Donna's blog on coaching, leadership, and life

How to increase accountability when managing volunteers.

When volunteers are not meeting agreed-upon deliverables, how can we improve their performance and make them accountable when we’re keenly aware that they’re not being paid for their services?

In my experience, the most effective way to manage volunteers is to shift this perspective and expect the same quality of service and provide the same support and guidance that you would receive from, or provide to, an employee. Remember that as long as the role is clearly defined the volunteer is choosing to fulfill the role and responsibilities. Therefore, they’re choosing to be responsible for the deliverables.

If you’re seeking ways to more effectively lead and manage volunteers—and increase accountability—here are just a few ideas and strategies to consider:

– When recruiting volunteers, be realistic when defining the time and task commitments for each role versus minimizing the commitment in order to attract volunteers. If you’re not familiar with the volunteer role you’re recruiting for, learn more about the current responsibilities, and/or create new ones based on the current goals. Then be sure the role is documented. Any checklists or job descriptions that you can provide the volunteer candidate will help them make a sound decision. A job description will also help to create accountability and offer a basis for performance discussions, if necessary, after they’ve accepted the role.

– Give volunteer candidates a few days to think about their choice to commit after they’ve been given information about the role(s). Set a time to follow up with them and let them know that you’ll be OK with their choice either way as you understand it’s a serious commitment. This approach confirms that there are expectations that call for a commitment to deliver.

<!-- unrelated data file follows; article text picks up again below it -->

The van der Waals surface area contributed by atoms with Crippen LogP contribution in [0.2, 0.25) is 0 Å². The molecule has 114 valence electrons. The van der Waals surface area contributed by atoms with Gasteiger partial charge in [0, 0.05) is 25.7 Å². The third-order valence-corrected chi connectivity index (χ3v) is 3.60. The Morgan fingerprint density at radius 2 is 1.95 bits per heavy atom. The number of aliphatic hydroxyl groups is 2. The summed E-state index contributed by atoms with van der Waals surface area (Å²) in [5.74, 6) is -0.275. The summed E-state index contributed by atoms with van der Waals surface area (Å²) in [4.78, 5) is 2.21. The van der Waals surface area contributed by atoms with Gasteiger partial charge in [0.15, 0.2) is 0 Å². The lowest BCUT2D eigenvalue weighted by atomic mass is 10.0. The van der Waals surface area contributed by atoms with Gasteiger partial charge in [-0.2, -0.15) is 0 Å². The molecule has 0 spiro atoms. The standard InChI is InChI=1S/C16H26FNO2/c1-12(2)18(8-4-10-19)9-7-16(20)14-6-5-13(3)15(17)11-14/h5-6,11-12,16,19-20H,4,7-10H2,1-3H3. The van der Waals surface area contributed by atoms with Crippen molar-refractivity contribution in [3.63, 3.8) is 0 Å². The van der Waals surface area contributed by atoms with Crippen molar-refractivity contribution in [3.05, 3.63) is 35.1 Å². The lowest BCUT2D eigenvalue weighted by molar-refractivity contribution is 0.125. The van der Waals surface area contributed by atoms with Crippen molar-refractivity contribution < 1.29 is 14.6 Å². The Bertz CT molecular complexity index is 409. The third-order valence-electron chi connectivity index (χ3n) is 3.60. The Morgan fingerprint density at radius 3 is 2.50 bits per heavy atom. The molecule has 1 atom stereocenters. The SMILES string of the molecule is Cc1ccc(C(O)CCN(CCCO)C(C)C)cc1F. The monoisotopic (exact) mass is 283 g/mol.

– If you inherit existing volunteers—and you want to reiterate accountability—you may want to hold one-on-one meetings to review their roles and responsibilities. The checklist or job description will help reinforce expectations. The existing volunteers will then have the freedom to re-choose the “job” based on the current expectations.

– Remind volunteers that at any time if they find themselves unable to fulfill their volunteer roles, based on personal or professional demands, they should feel comfortable approaching you to back out of—or perhaps minimize—their commitment moving forward.

– Let volunteers know that in addition to your being available as needed, you’ll facilitate regular one-on-one meetings by phone or in person to provide the opportunity to exchange feedback and offer support along the way. Assure them that you’ll address concerns promptly, if they voice them. And let them know that you hope they’ll do the same if they have any concerns along the way.

– When discussing assignments be sure that you’re agreeing on measurable outcomes with specific target dates. If target dates are not met, be sure to contact the person the very next day to acknowledge the missed target and ask about the expected deliverable and when you can expect to receive it. Your prompt follow up on a missed deliverable sets a clear standard for meeting target dates in the future.

Contributing through volunteerism can be a rich experience for us and for those that we lead. These few strategies can also make a significant difference in the results we generate and in our enjoyment of the “job”.



  Deborah Lovelace wrote @

I agree with what I have read here. Slightly over a year ago I began my position as Volunteer Coordinator for a non-profit hospice organization. Quite an awakening as I inherited 30+ volunteers and lost over 75% due to living in a college town with graduation and students leaving to go home. My challenge was to change the balance to a more homogeneous mix of permanent residents and college students. My new recruits were receptive to me; but how was I to keep my remaining veteran volunteers. I needed to gain trust. I held a luncheon where we all finally met and started small rewards along the way ( a write-up in the paper regarding one volunteer going above and beyond, in-service with lunch, cards, etc.) I have called volunteers when they do not get their reports in on a timely matter and discussing how to help them do so and the impact on my job when they fall short. At times I have had to let someone go. I find that at least monthly contact with an email, newsletter or phone call keeps everyone in the loop and helping them to feel their importance as a part of our team. I have an application to fill out just as an employee would have along with a job description and an interview process that is a minimum of an hour. I hold training sessions and review through out the year and an annual recognition to them. I am happy to say I am now 50 volunteers strong who all give of their hearts and time to our team!

  donnarawadyblog wrote @

Thanks for sharing your experience and successes Deborah! Interesting, and good for you…and your volunteers.

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